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 [Posted before the war began, but still very relevant]

By Paul Rogat Loeb

How should we as educators respond to the coming war on Iraq? On the first day of the 1991 Gulf War, several hundred University of Washington students gathered in the school’s main central plaza, and then dispersed to enlist further support for their student body president’s call to strike. Nearby, in a medieval history class, 400 students sat talking in muted voices, leafing through newspapers, and wondering whether they should walk out as well.

Then the professor arrived, and said: “I guess people have some other things on their mind today beside medieval history. But this class is medieval history, so we should proceed with it.” Without further comment, the professor went into his standard lecture on Charles Martel, Charlemagne, and the collapse of the Holy Roman Empire. He might have pointed out parallels between wars and empires past and present, but said nothing to remotely link the subject to the day.  Students who’d begun the class visibly upset were soon dutifully taking notes. By halfway through the period, they’d lost all sense of any possible responses to the war except continuing with their lives.

If proceeding as if nothing has happened is an inappropriate moral response when war breaks out, what do we owe our students, our educational institutions, and ourselves? Our responsibilities differ depending on our institutional role. But wherever we are in our institutions, we need to nurture diverse voices, and encourage critical thought and mutual respect. Our students also need safe spaces for reflection and conversation, the expression of anger, fear, mourning, and perceived powerlessness. They also need encouragement to keep acting on their ideals, even as our leaders dismiss citizens who disagree as misguided or worse. For ourselves, we need to be true to our souls, our core beliefs, and our honest responses to the world, including our moral outrage. Our response during the war’s initial days may set a tone for how students view it for the rest of their lives.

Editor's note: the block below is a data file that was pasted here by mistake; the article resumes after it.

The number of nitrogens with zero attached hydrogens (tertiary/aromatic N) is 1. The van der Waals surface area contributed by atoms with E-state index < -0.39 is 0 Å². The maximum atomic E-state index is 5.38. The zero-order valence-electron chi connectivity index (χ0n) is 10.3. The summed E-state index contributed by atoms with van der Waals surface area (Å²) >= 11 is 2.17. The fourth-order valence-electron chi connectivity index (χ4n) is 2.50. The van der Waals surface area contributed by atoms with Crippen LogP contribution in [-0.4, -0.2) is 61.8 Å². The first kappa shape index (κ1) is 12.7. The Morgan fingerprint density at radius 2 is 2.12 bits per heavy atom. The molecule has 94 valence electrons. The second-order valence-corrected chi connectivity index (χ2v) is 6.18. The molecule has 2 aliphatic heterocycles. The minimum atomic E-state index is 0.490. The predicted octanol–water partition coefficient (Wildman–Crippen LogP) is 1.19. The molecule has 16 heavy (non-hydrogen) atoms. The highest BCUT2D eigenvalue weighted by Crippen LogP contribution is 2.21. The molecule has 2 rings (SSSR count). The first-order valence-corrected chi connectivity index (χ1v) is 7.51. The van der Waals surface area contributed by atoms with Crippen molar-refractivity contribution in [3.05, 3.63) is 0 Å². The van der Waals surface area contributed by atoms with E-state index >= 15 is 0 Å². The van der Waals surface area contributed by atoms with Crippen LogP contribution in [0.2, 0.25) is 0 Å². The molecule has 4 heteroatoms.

Our students and colleagues won’t all agree on the war. Many will support it, particularly in an environment that equates patriotism with blind obedience, and in a time when the media treats the war like a sporting event where our only responsibility is to root for the home team. Many students have friends and relatives in the military, particularly in working class communities, and feel inevitable tugs of loyalty. We need to respond in a way that honors the divergent views, respects bonds with America’s soldiers, but also raises the difficult questions about the roots and consequences of our actions.

At our institutions, we need to foster diverse dialogue, which acknowledges that democracy requires disagreement. We can begin this dialogue through visible public events, teach-ins, speak-outs and chapel convocations. We need to create a discussion that is richer, more humane, and more complex than the blind cheerleading. We need to encourage all faculty and students to participate, not only those in subjects with obvious links.

Students may have their own responses. Some may walk out and protest. Most will have their private doubts, but be encouraged by the culture to suppress them. Others will rally in support of the troops, or the war itself. So long as student actions are nonviolent, we need to respect and honor them, and not threaten penalties or sanctions.